79 F.3d 241 (2nd Cir. 1996), 47, Gil Enterprises, Inc. v. Delvy
|Docket Nº:||47, Dockets 94-9265, 94-9305.|
|Citation:||79 F.3d 241|
|Party Name:||38 U.S.P.Q.2d 1042 GIL ENTERPRISES, INC., Plaintiff-Appellant-Cross-Appellee, v. Richard DELVY, doing business as Miraleste Music, Defendant-Appellee-Cross-Appellant. Richard DELVY, Counter-Claimant, v. GIL ENTERPRISES, INC., Counter-Defendant.|
|Case Date:||March 12, 1996|
|Court:||United States Courts of Appeals, Court of Appeals for the Second Circuit|
Argued Sept. 6, 1995.
Appeal from a judgment entered in the United States District Court for the Southern District of New York (Lowe, J.), denying in its entirety plaintiff-appellant's complaint and granting defendant-appellee's counterclaim declaring the contract between the parties validly terminated. Reversed and remanded.
Scott L. Baker, Silverman & Shulman, P.C., New York City (Jonathan J. Ross, on the brief), for plaintiff-appellant.
Robert W. Cinque, Cinque & Cinque, P.C., New York City (James P. Cinque, on the brief), for defendant-appellee.
Before WINTER, ALTIMARI and McLAUGHLIN, Circuit Judges.
ALTIMARI, Circuit Judge:
Plaintiff-appellant Gil Enterprises, Inc. ("Gil") appeals from a judgment entered in the United States District Court for the Southern District of New York (Lowe, J.), denying in its entirety plaintiff-appellant's complaint alleging, among other things, breach of contract and tortious interference with a business relationship against defendant-appellee Richard Delvy ("Delvy") (d/b/a "Miraleste Music") and granting Delvy's counterclaim declaring his contract with Gil validly terminated. Gil contends on appeal that 1) the district court erred in determining that a sufficient "demand" had been made upon Gil to justify termination of the contract; 2) the district judge erred in failing to disqualify herself from presiding over the bench trial; and 3) the co-owner of the copyright under the contract was an indispensable party without whom a judgment could not properly be entered. While we find Gil's latter two arguments meritless, the district court mistakenly concluded that Delvy made a "demand" upon Gil within the meaning of the Agreement. Accordingly, we reverse and remand for proceedings consistent with this opinion.
Gil is a New York corporation that exploits music copyrights throughout the world. On May 24, 1963, Gil entered into a contract (the "Gil Agreement" or "Agreement") with Richard Delvy and John Marascalco ("Marascalco") (d/b/a "Robin Hood Music Co.") (collectively the "Owners"), the co-owners of the copyright to the popular song "Wipe Out" (the "Composition"). Under the Gil Agreement, Gil acquired the exclusive rights to exploit the Composition throughout the British Commonwealth of Nations and Mandated Territories (including Canada), the Republic of Ireland, and South Africa (collectively the
"Licensed Territories") for the life of the copyright.
Under the terms of the Gil Agreement, Gil retained 50% of the royalties acquired through the exploitation of the Composition. By 1988, it became clear to the Owners that modern sub-licensing contract rates were significantly lower than 50%. Accordingly, the Owners sought to renegotiate their Agreement with Gil. When Gil refused to renegotiate, the Owners declared that the Agreement was terminated and entered into a new distribution agreement under more favorable terms with Minder Music Limited.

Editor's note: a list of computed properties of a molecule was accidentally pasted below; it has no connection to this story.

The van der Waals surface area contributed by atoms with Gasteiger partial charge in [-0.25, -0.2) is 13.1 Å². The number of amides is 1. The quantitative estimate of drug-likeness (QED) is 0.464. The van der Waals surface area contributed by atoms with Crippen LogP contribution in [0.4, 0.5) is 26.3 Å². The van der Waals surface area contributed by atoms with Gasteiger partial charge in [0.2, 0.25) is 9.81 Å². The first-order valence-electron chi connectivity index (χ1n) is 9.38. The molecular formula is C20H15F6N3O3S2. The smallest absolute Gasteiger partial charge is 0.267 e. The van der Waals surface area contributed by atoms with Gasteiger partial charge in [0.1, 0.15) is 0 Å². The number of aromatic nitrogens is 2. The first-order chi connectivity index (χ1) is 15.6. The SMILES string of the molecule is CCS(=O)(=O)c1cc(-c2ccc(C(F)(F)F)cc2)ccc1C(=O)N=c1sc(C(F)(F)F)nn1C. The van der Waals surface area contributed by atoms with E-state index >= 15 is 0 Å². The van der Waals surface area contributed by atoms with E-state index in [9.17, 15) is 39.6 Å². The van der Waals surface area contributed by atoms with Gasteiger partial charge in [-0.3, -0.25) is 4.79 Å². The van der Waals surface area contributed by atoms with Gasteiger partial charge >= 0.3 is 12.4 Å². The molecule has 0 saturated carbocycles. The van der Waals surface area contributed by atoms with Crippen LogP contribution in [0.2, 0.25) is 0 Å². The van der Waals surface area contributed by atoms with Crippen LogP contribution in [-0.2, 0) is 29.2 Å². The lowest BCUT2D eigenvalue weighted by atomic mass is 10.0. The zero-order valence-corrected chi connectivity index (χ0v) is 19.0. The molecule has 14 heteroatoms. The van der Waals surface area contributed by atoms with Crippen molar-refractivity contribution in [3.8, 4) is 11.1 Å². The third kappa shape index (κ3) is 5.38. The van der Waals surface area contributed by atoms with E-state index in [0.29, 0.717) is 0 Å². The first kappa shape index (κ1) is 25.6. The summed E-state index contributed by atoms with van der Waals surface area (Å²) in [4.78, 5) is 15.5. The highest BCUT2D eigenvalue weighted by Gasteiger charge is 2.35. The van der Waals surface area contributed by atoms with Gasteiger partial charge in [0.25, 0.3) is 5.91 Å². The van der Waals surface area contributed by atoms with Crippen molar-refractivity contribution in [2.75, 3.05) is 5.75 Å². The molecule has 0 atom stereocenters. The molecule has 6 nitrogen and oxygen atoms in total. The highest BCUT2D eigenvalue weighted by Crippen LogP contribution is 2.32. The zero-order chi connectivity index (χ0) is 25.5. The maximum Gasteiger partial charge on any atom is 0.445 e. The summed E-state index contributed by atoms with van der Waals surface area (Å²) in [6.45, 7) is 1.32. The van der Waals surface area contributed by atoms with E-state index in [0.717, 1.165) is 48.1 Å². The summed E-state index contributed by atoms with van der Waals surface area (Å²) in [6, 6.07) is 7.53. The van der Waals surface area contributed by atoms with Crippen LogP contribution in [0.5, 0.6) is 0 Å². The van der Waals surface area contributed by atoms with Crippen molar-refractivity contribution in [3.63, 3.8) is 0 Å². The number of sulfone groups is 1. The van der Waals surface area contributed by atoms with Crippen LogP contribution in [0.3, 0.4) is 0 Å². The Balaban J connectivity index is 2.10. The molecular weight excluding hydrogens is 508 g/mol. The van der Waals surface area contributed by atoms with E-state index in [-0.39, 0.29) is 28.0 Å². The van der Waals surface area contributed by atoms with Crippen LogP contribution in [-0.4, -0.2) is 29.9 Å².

When the Owners terminated the Agreement, Gil filed suit in New York Supreme Court alleging, among other things, breach of contract and tortious interference with a business relationship. Ultimately, Marascalco, who was reluctant to join in any legal action against Gil, entered into a settlement agreement with Gil. Under the settlement agreement, Marascalco was paid several thousand dollars in past royalties plus interest in exchange for a sworn affidavit stating:
I can unequivocally state that I have been duped by Delvy into believing that Gil had breached the terms of the Subpublication Agreement and that [he] could effectively terminate same and that a new and better deal could be made for us with respect to the exploitation of the Composition in the Licensed Territory.
* * *
On behalf of Robin Hood, I state and represent that insofar as the interests of Robin Hood are concerned with respect to the Composition, the Subpublication Agreement has not been breached and that it has not been terminated nor has it expired.
After settling the suit with Marascalco, Gil dropped the New York State action and reinstated the suit in federal court, this time only against Delvy. Delvy counterclaimed, seeking a declaration that the Agreement had been legally terminated and that Gil has no further right to exploit the Composition.
The federal action was tried before Judge Mary Johnson Lowe. Throughout the trial, Judge Lowe excoriated Gil's attorney for engaging in improper questioning and acting in bad faith. After one instance of such questioning mid-trial, Judge Lowe stated:
Look, this has constantly been one problem after another. This [is] a non-jury trial. And I think that I'm going to just declare a mistrial here, send this to somebody else, and let them try it, I cannot go on this way, I think, because this plaintiff and this defendant are entitled to a fair and impartial trial.
And you know, normally, Mr. Shulman, I find that your conduct in this trial has just made it necessary for me to constantly stop you from doing things that you have just done. You do it repeatedly. You are not conducting this as a trial. And if I am going to render an impartial judgment, I am really upset by...
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